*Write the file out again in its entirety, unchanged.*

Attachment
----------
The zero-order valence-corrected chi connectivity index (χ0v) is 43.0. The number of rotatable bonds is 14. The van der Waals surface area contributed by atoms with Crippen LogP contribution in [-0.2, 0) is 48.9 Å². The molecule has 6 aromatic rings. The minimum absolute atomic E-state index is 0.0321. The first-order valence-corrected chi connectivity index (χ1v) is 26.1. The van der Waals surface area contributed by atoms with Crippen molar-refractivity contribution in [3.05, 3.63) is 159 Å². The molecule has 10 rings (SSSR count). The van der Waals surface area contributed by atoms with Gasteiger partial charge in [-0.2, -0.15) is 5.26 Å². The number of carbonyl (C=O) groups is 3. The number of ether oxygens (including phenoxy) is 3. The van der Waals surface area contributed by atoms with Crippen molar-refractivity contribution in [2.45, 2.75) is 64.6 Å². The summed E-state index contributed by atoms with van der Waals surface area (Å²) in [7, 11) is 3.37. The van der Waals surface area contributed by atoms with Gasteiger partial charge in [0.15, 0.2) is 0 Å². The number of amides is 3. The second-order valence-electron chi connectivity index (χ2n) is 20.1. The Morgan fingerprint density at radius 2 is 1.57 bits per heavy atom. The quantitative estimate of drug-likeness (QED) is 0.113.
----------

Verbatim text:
The zero-order valence-corrected chi connectivity index (χ0v) is 43.0. The number of rotatable bonds is 14. The van der Waals surface area contributed by atoms with Crippen LogP contribution in [-0.2, 0) is 48.9 Å². The molecule has 6 aromatic rings. The minimum absolute atomic E-state index is 0.0321. The first-order valence-corrected chi connectivity index (χ1v) is 26.1. The van der Waals surface area contributed by atoms with Crippen molar-refractivity contribution in [3.05, 3.63) is 159 Å². The molecule has 10 rings (SSSR count). The van der Waals surface area contributed by atoms with Gasteiger partial charge in [-0.2, -0.15) is 5.26 Å². The number of carbonyl (C=O) groups is 3. The number of ether oxygens (including phenoxy) is 3. The van der Waals surface area contributed by atoms with Crippen molar-refractivity contribution in [2.45, 2.75) is 64.6 Å². The summed E-state index contributed by atoms with van der Waals surface area (Å²) in [7, 11) is 3.37. The van der Waals surface area contributed by atoms with Gasteiger partial charge in [0.15, 0.2) is 0 Å². The number of amides is 3. The second-order valence-electron chi connectivity index (χ2n) is 20.1. The Morgan fingerprint density at radius 2 is 1.57 bits per heavy atom. The quantitative estimate of drug-likeness (QED) is 0.113.